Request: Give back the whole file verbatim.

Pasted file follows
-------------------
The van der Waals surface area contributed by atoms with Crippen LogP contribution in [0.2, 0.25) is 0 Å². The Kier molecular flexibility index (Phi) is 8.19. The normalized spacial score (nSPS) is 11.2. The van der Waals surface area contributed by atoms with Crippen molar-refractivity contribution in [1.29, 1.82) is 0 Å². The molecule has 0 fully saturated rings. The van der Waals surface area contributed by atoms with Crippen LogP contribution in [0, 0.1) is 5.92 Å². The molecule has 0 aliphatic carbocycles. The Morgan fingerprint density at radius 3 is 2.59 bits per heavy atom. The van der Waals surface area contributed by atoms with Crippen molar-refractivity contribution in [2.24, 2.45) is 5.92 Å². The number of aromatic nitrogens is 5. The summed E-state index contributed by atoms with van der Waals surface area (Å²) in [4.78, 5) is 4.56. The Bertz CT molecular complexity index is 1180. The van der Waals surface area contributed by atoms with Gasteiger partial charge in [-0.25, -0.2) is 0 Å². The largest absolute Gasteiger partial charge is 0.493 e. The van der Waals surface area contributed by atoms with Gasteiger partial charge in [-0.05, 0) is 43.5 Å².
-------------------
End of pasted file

The van der Waals surface area contributed by atoms with Crippen LogP contribution in [0.2, 0.25) is 0 Å². The Kier molecular flexibility index (Phi) is 8.19. The normalized spacial score (nSPS) is 11.2. The van der Waals surface area contributed by atoms with Crippen molar-refractivity contribution in [1.29, 1.82) is 0 Å². The molecule has 0 fully saturated rings. The van der Waals surface area contributed by atoms with Crippen LogP contribution in [0, 0.1) is 5.92 Å². The molecule has 0 aliphatic carbocycles. The Morgan fingerprint density at radius 3 is 2.59 bits per heavy atom. The van der Waals surface area contributed by atoms with Crippen molar-refractivity contribution in [2.24, 2.45) is 5.92 Å². The number of aromatic nitrogens is 5. The summed E-state index contributed by atoms with van der Waals surface area (Å²) in [4.78, 5) is 4.56. The Bertz CT molecular complexity index is 1180. The van der Waals surface area contributed by atoms with Gasteiger partial charge in [-0.25, -0.2) is 0 Å². The largest absolute Gasteiger partial charge is 0.493 e. The van der Waals surface area contributed by atoms with Gasteiger partial charge in [-0.05, 0) is 43.5 Å².